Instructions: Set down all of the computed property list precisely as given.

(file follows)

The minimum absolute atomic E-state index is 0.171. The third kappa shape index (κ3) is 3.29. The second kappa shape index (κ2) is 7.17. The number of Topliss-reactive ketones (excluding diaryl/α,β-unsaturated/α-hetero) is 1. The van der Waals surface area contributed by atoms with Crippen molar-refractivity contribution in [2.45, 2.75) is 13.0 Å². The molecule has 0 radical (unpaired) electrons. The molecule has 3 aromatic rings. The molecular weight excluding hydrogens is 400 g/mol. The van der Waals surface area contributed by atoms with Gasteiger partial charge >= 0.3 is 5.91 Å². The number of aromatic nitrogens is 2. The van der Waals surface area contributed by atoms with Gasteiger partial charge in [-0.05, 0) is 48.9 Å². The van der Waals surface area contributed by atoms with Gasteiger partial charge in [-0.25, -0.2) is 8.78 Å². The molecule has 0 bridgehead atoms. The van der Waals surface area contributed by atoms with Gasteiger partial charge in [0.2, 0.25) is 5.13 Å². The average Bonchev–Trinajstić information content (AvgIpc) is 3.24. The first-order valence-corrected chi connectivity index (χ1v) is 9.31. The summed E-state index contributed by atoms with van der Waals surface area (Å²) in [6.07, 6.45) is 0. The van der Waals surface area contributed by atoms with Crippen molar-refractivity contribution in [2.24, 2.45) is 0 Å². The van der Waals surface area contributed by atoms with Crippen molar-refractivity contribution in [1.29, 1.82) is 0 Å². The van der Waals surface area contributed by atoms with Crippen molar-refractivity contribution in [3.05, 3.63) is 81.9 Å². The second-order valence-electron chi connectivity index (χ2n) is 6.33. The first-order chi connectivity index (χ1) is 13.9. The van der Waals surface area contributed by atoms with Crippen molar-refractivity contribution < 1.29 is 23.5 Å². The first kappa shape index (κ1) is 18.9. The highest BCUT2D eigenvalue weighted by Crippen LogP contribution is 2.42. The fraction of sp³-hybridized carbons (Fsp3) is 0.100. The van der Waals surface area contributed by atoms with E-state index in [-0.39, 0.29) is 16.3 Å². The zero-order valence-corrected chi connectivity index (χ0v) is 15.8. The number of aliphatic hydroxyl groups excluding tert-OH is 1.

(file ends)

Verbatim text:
The minimum absolute atomic E-state index is 0.171. The third kappa shape index (κ3) is 3.29. The second kappa shape index (κ2) is 7.17. The number of Topliss-reactive ketones (excluding diaryl/α,β-unsaturated/α-hetero) is 1. The van der Waals surface area contributed by atoms with Crippen molar-refractivity contribution in [2.45, 2.75) is 13.0 Å². The molecule has 0 radical (unpaired) electrons. The molecule has 3 aromatic rings. The molecular weight excluding hydrogens is 400 g/mol. The van der Waals surface area contributed by atoms with Gasteiger partial charge >= 0.3 is 5.91 Å². The number of aromatic nitrogens is 2. The van der Waals surface area contributed by atoms with Gasteiger partial charge in [-0.05, 0) is 48.9 Å². The van der Waals surface area contributed by atoms with Gasteiger partial charge in [-0.25, -0.2) is 8.78 Å². The molecule has 0 bridgehead atoms. The van der Waals surface area contributed by atoms with Gasteiger partial charge in [0.2, 0.25) is 5.13 Å². The average Bonchev–Trinajstić information content (AvgIpc) is 3.24. The first-order valence-corrected chi connectivity index (χ1v) is 9.31. The summed E-state index contributed by atoms with van der Waals surface area (Å²) in [6.07, 6.45) is 0. The van der Waals surface area contributed by atoms with Crippen molar-refractivity contribution in [2.24, 2.45) is 0 Å². The van der Waals surface area contributed by atoms with Crippen molar-refractivity contribution in [1.29, 1.82) is 0 Å². The van der Waals surface area contributed by atoms with Crippen molar-refractivity contribution in [3.05, 3.63) is 81.9 Å². The second-order valence-electron chi connectivity index (χ2n) is 6.33. The first-order chi connectivity index (χ1) is 13.9. The van der Waals surface area contributed by atoms with Crippen molar-refractivity contribution < 1.29 is 23.5 Å². The first kappa shape index (κ1) is 18.9. The highest BCUT2D eigenvalue weighted by Crippen LogP contribution is 2.42. The fraction of sp³-hybridized carbons (Fsp3) is 0.100. The van der Waals surface area contributed by atoms with E-state index in [-0.39, 0.29) is 16.3 Å². The zero-order valence-corrected chi connectivity index (χ0v) is 15.8. The number of aliphatic hydroxyl groups excluding tert-OH is 1.